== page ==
Jan 20, 2010

While people say No to Bt Brinjal; ministers and officials begin to sing 'Bt is safe' chorus

The Gujarat baloon has been punctured.

I have heard time and again that Gujarat had a wonderful experience with Bt cotton and therefore would throw a red carpet for Bt brinjal. I have always thought that farmers preference for Bt cotton was actually at the behest of a favourable weather that we witnessed for the past four to five years. Cotton yields, whether of Bt variety or non-Bt, were high across the spectrum because the weather was not conducive to the growth of the dreaded bollworm pest.

Nevertheless, we will talk about it later. But first let us see what transpired at the 3rd National Consultation on Bt brinjal held at Ahmedabad on Jan 19. Contrary to all expectations (of the seed industry), Ahmedabad turned out in big numbers and said a loud NO to Bt brinjal. I am told close to 74 per cent of the people who were given a chance to voice their opinion, said No to Bt brinjal.

Interestingly, the honeymoon with farmers is also getting over. A majority of the farmers were against Bt brinjal. Eighteen farmers oppposed Bt brinjal, where as 12 said they favoured the technology.

You can read about the Ahmedabad event in this report from the edition of the Ahmedabad Mirror titled: No Bt-ing around the bush, please http://www.ahmedabadmirror.com/article/3/20100120201001200225271132130546/No-Bting-around-the-bush-please.html

So, in all the three National Consultations so far -- held at Kolkata, Bhubaneshwar and Ahmedabad -- people have expressed their opposition to the harmful technology.

Knowing that the people have rejected the technology, the GM industry is now shifting the focus to the class of people with whom they hobnob and obviously are more comfortable with. Yes, you guessed it right. These are the ministers and the bureaucrats, who seem to have launched an orchestrated campaign vouching for the safety of Bt brinjal.

I am surprised at the statement of the Science & Technology Minister Prithviraj Chavan. He was quoted in The Hindu in a New Delhi dateline report (Jan 18): Even as the debate over the release of Bt Brinjal for commercial cultivation continues unabated, Union Science and Technology Minister, Prithviraj Chavan on Tuesday asserted that the genetically modified variety of the popular vegetable was ``safe’’.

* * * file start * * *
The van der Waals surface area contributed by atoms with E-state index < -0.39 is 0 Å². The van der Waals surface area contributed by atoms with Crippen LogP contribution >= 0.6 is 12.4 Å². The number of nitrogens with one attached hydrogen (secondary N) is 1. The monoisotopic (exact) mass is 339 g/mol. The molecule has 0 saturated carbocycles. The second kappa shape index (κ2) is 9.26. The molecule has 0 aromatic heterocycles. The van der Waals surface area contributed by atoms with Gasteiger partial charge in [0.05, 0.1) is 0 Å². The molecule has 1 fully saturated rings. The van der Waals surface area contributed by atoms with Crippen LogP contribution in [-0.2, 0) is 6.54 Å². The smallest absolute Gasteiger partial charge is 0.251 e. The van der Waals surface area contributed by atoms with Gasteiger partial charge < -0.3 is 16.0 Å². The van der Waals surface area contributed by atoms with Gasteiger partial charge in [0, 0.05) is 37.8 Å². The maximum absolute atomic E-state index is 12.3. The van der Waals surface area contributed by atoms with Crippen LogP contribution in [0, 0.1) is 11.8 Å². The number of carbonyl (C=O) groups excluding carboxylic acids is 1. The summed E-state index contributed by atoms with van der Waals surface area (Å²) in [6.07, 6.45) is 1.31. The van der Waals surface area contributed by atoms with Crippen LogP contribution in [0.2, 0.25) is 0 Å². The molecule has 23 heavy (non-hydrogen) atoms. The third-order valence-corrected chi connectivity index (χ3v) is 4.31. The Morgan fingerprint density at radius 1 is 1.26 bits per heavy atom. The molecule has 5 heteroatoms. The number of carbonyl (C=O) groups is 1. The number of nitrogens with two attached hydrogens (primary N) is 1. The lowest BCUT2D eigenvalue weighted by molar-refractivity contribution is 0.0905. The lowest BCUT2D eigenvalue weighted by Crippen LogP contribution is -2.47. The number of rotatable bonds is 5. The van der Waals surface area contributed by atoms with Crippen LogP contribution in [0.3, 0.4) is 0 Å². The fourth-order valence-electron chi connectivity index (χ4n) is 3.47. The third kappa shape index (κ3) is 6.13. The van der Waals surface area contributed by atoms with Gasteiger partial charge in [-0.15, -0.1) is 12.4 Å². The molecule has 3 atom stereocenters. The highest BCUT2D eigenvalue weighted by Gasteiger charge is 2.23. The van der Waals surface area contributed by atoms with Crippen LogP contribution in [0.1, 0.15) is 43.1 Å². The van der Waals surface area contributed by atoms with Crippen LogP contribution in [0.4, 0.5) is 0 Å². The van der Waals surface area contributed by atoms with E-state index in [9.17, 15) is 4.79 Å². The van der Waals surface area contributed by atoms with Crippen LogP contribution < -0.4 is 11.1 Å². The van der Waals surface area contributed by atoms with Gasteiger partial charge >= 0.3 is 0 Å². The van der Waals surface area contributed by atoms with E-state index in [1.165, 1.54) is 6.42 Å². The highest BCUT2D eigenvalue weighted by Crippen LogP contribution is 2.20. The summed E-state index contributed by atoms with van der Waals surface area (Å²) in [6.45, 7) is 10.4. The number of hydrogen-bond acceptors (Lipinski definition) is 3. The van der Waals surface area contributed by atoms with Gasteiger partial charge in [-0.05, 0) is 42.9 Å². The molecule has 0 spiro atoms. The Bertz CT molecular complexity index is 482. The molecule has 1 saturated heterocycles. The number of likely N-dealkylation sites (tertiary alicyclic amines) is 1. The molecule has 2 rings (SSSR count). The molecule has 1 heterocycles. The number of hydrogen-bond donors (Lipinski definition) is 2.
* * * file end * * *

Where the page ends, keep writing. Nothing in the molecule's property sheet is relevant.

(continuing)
``We stand by the results of the trials done by the regulatory bodies. It is safe for all’’, he said, replying to a volley of questions over the controversy at an interaction with journalists here.

This is in clear contradication to what his colleague, Minister for Environment & Forests Jairam Ramesh, has to say about the safety aspect of Bt brinjal. A report published in Indian Express, datelined Ahmedabad (Jan 20), states: Admitting that all the environmental and bio-safety tests on Bt Brinjal in the country were done at private laboratories, Minister for Environment and Forests Jairam Ramesh said here on Tuesday that he had taken up the issue of setting up a full-fledged laboratory with the Centre.

How can Mr Chavan "stand by" the results of the trial done by the regulatory body (read GEAC), when these trials have actually been done in private labs.

The others to join the safety chorus are the Secretary of Department of Biotechnology, M K Bhan; and Samir Brahamchari, Director General of the Council for Scientific & Industrial Research (CSIR). While I can understand the compulsions of Mr Bhan, whose mandate is to promote GM crops/research, why has the CSIR DG stood up in favour of the GM technology, I fail to comprehend. It only tells us about the reach of the private GM companies, and the power they yield.

I think Mr Brahamchari should spend time to resurrect his own organisation, which I understand has reached probably its lowest ebb in recent years. CSIR has failed to bring science and technology to the benefit of rural India. It needs to focus on developing simple, cheap and appropriate technology for rural population rather than spend time and money replicating what the private industry is doing in biotechnology.

A news report quotes both of them, and I share the relevant portions with you:

Thirty best scientists have cleared it and we stand by it. I am a health professional and let me tell that BT Brinjal is absolutely safe for all mammals,” said M.K. Bhan, secretary in the department biotechnology.

“It’s safe for the human body and it’s safer technology,” Bhan added.

This is the first time a ministry has openly supported the genetically modified product despite protests across the country.

“I don’t know whether people will like the taste or not but it is safe for all humans. Let me also say that adopting this technology will help thousands of farmers,” said Samir Bramhachari, chief of the Council for Scientific and Industrial Research, the apex body of government-run research institutions.

The full report can be seen at : http://blog.taragana.com/health/2010/01/19/bt-brinjal-safe-for-humans-says-science-ministry-18435/

Needless to say, both the statements are factually wrong. And it is primarily for this reason that I have been demanding accountability in science. We must realise that scientists are no longer holy cows. They are easily influenced, and have made several faulty recommendations in the past. It is the common people who are left to suffer.

We cannot allow this anymore. Each human life is precious. The time has come when we need to bring in stiff provisions ensuring accountability in science.

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